It was bigger than any dog he had ever seen, with sleek dark fur and a narrow snout and eyes that reflected the moon in the sky. Masayoshi hesitated and the creature fled, around the corner quick as a dart, vanishing into the darkness like a shadow, like a thing that never-was.
The encounter left him with a strange unease, like he had seen something he was never meant to. Even Gotou noticed his disquiet over dinner the next night, all furrowed brow and worried frown. "It was just a dog," Gotou said when Masayoshi related the encounter, waving it off with a hand around his beer. "There are strays all over the place lately, I wouldn't dwell on it."
But there weren't, not like this. He had seen strays on his patrols, cats that darted into dark alleyways, small hungry dogs who eyed him suspiciously, their fur patchy and ragged. They were small and ill-fed, their eyes didn't reflect the night sky.
Thoughts of it consumed him. Masayoshi smiled and laughed, he pouted at Gotou's gentle teasing and got excited by the release of a movie - but when he got the time for patrols, he lingered. Around that dumpster, down around the corner, through the park - places where a larger hound might skulk, hidden away from the prying eyes of daylight pedestrians.
He saw it one night in the rain - he was on his way home, to his apartment, when he saw the slick flash of hindquarters dart around a corner into an alleyway. It was closer to people than he'd thought it would be, and Masayoshi ran after it with reckless abandon, the hood of his sweatshirt falling off his head and rainwater streaking down his back. He thought he lost the canine but caught a glimpse of a tail and turned down the alley - and interrupted a mugging in progress, some young thug wannabe with a switchblade and a startled expression.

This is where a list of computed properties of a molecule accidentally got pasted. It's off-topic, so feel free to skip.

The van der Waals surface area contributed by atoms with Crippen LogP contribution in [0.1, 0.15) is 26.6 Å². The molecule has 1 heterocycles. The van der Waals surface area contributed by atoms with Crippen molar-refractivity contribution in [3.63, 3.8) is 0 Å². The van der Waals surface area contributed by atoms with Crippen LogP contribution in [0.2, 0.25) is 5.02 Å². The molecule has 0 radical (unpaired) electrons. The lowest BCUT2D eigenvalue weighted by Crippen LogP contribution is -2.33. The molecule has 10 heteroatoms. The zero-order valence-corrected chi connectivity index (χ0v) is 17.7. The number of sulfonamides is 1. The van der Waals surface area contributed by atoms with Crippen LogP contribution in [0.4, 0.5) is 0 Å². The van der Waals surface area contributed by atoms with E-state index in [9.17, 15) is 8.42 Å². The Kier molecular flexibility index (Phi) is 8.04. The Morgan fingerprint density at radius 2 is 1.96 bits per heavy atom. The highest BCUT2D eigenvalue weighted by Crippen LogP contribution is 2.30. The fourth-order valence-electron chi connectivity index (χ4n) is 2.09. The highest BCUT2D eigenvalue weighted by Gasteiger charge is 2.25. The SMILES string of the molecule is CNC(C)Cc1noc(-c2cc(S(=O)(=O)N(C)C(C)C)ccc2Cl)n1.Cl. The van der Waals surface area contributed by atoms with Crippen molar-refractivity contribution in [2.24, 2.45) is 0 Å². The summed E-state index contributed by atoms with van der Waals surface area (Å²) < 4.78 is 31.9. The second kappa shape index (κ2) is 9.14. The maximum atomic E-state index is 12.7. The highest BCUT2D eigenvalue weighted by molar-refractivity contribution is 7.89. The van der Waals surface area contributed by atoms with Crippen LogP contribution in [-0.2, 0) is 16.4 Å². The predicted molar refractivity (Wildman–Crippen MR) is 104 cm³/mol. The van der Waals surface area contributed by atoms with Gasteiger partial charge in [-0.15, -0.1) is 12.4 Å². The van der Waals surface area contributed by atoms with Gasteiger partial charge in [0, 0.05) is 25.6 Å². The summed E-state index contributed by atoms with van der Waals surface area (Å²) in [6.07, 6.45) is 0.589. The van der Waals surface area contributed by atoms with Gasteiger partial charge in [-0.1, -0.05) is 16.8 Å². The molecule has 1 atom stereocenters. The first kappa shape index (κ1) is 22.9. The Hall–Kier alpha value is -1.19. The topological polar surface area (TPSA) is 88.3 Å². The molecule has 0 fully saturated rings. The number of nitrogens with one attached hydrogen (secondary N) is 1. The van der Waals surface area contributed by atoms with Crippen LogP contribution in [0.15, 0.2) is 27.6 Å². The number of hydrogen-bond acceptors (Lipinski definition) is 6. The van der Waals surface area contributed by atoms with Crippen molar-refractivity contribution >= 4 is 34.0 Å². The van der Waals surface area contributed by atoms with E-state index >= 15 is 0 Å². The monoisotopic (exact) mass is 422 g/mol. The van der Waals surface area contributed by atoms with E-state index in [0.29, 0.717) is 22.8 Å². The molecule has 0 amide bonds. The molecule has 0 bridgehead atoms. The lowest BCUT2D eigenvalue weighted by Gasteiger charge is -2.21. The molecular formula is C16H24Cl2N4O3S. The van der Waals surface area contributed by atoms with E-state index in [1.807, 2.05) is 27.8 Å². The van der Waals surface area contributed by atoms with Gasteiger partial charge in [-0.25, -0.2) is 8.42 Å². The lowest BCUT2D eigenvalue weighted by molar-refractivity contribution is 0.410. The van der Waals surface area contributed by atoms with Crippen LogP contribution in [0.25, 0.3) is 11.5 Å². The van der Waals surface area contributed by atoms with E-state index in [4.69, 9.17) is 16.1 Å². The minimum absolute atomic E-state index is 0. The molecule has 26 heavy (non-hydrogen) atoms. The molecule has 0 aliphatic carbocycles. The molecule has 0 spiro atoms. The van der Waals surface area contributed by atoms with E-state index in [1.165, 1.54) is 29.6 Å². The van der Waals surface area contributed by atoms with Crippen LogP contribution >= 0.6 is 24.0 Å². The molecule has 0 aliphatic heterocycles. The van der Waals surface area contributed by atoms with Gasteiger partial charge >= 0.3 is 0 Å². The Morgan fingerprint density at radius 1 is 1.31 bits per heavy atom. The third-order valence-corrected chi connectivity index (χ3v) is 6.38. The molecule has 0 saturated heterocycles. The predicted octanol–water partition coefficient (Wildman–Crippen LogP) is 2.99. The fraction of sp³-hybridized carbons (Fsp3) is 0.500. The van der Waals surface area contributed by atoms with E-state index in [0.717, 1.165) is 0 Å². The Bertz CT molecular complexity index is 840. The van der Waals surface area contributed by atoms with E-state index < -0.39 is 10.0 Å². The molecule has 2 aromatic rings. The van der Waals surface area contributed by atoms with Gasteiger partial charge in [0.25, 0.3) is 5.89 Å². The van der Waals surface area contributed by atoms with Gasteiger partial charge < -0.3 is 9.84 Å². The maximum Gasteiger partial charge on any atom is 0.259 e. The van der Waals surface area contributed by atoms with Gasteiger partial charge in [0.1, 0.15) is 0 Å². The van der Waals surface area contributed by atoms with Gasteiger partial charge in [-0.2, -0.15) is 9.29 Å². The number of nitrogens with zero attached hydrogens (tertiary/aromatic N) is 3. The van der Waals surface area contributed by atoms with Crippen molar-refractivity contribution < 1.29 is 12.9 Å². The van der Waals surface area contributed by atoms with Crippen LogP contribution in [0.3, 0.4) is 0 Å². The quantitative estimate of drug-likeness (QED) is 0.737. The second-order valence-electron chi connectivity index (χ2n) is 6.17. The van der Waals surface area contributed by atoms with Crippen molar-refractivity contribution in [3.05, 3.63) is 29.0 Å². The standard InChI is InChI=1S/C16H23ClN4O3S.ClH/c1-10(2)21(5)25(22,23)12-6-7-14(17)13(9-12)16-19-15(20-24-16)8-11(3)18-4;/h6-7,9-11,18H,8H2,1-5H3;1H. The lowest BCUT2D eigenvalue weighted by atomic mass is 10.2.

It wasn't a dog, Masayoshi realized when he looked up and saw the creature watching from above, ears alert as it supervised from a ledge. The mugger groaned, face down on the pavement, Masayoshi's knee in the center of his back - but Masayoshi was staring, the reflected florescent light making the water trapped in its fur glitter like stars.
It was a wolf.
"There haven't been wolves in Japan for a hundred years," Gotou said, rolling his eyes, chin in his hand and elbow on the booth's table.
Masayoshi knew what he saw, knew that the wolf led him to the mugging. If Gotou rolled his eyes further they would fall out of his head, so Masayoshi didn't talk about the wolf any more. He didn't mention how he saw it sometimes out of the corner of his eye, stalking him during his patrols, irregular as they were now. He didn't talk about how it looked like the night itself, fur weaved of darkness with a dusting of starlight, how it never let him get close enough to get a good look, but was always there when the moon was fat in the sky.
There were no wolves in Japan, Masayoshi thought to himself as he stared at the waxing moon through the blinds in Gotou's apartment instead of watching the television. It was on its way toward full again.
"Stop it," Gotou said gently when Masayoshi showed him an image captured on his cellphone, a blur of motion because he hadn't been quick enough, he'd never be quick enough to catch it.
The moon waned. Masayoshi stood in the burned-out wreck of his apartment, the spectre of Gotou's ghosts hanging over him. He didn't go out again, he let the fear claw itself into his gut, nestle and burrow like a living thing.
He saw Gotou pushed in a way he never expected; the hunch of shoulders and the uptick of his mouth into a snarl, the almost mindless fury he pled Gotou out of by dint of his sheer stubborn will, by the realization that oh, yes, love….
He saw something else, too.
"You shouldn't be here," Gotou said, exhaustion painted heavy on his features as Masayoshi stood outside his apartment, both hands on the strap of his courier bag, the sun setting low on the horizon.
"I know," Masayoshi said.
Gotou let him in anyway, and when the full moon rose over the buildings the black wolf laid his head gently in Masayoshi's lap.